Services need to understand underrepresented communities to better support them
Religion and psychology are often seen as separate or potentially opposing, but I don’t see it that way
By Rodean Vafa
I’m a Cognitive Behavioural Therapist with ten years’ experience, working for With You in Kent and Surrey’s Improving Access to Psychological Therapies (IAPT) service. Our service offers free therapeutic support for common mental health difficulties to adults in Kent and Surrey. As someone who identifies as male, and comes from a cultural background with a Muslim majority demographic, I represent a minority demographic of therapists in the UK.
Mental health problems affect everyone, regardless of their race, religion or other cultural backgrounds. That said, historically, people from certain religious communities are underrepresented in IAPT therapy services across the UK. National IAPT data shows that while Muslims made up 5% of the population of England and Wales in 2011, only 2% of those accessing IAPT services are Muslim.
I don’t believe that this means people from these backgrounds are less likely to seek help for mental health issues. Instead, they are more likely to seek help from cultural resources that they are more familiar with. For example, a practising Muslim may be more likely to try to improve their mental health through faith and religious guidance for a number of reasons.
One of these reasons is they might feel that mental health therapy services are not suited to them. In many ways, I feel I can personally understand why public therapy services may not seem like a viable option for certain people in this community. If you don’t see yourself reflected in the service’s workforce, you may feel that staff wouldn’t be able to understand your cultural situation. According to the IAPT 2020 national census, approximately 86% of all staff is White-British, with Black, Asian and other underrepresented demographics only representing approximately 14% of the total workforce. In this case, a practicing Muslim person may be more likely to seek support from someone who has knowledge of Islam over an expert in mental health. This is something our organisation has recognised, not only internally but across health services in the UK.
To help address this, With You in Kent & Surrey created my role, Equality, Diversity and Inclusion lead, to work on how we better engage with underrepresented communities, with a focus on our local Muslim community. An example of this effort has been the creation of an inclusive calendar to recognise and observe dates not included in the shared British calendar. This helped our team to be aware of important dates like the start of Ramadan and Eid al-Fitr. By being aware of these dates, we can make adjustments for staff and the people we support. We’re also developing a training workshop for our staff to share knowledge about Islamic values and outreach materials to help us share what we do more effectively with our local Muslim communities.
Religion and psychology are often seen as separate or potentially opposing, but I don’t see it that way. There are several Islamic concepts which deal with mental health that I find to be quite similar to concepts in psychology. For example, the Islamic concept of ‘tawakul’ refers to giving over control to God on things that are out of our hands. A similar concept is also found in cognitive behavioural therapy (CBT) called ‘tolerating uncertainty’, and is fundamental to the understanding of why people suffer from anxiety. In both Islam and CBT the guidance is to try to let go of habits such as over-worrying to help deal with anxiety.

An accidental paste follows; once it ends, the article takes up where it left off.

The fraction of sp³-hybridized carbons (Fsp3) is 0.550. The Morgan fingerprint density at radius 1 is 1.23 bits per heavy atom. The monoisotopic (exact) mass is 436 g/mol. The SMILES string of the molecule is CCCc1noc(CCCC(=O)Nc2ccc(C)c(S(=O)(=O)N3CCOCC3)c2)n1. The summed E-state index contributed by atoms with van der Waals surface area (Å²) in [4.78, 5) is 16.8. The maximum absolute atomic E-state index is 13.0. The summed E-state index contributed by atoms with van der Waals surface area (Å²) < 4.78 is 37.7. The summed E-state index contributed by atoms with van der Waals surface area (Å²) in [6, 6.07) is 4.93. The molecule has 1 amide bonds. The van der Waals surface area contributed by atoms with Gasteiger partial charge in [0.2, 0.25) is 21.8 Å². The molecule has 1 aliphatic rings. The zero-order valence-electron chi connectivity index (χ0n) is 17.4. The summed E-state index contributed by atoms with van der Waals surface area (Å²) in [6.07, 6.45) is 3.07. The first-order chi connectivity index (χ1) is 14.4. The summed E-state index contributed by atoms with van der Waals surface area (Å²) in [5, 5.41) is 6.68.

Islam also has contributed much to the development of psychology. The world’s first mental health hospital and psychiatric ward were constructed in Baghdad, Iraq by Abu Bakar Muhammad Zakaria Al-Razi in 705CE. Seeking help for mental health difficulties is also widely accepted and encouraged by Islamic scholars. The Quran mentions Allah (SWT) creating treatments for difficulties and illness:
“So, verily, with every difficulty, there is relief: Verily, with every difficulty there is relief.” (Quran, 94: 5–6)
Our aim is to incorporate this learning and understanding of where Islam and mental health intersect to improve our engagement with historically underrepresented groups. We’re aiming to achieve this through a combination of community outreach, training for staff, and specific adaptions for Muslim clients such as being accommodating if they would prefer to work with a key worker that is the same gender as them.
Personally, Ramadan has been a vital aspect of maintaining my personal mental health. Although it can be tough, it is a cleansing and restorative process for me. I have come to understand its importance by gaining a better insight into my feelings and behaviours, something I learned from CBT.
I encourage anyone who identifies as Muslim and is struggling with their mental health to seek support. There are many options outside of one-to-one counselling, such as self-guided courses. If you’re struggling with your mental health and feel like you could use some support, I encourage you to reach out to your local IAPT service, which you can find on the NHS website. For people aged 16 and over and who are registered with a GP in Kent and Surrey, you can self-refer to our therapy service.
I wish all people a blessed Ramadan.
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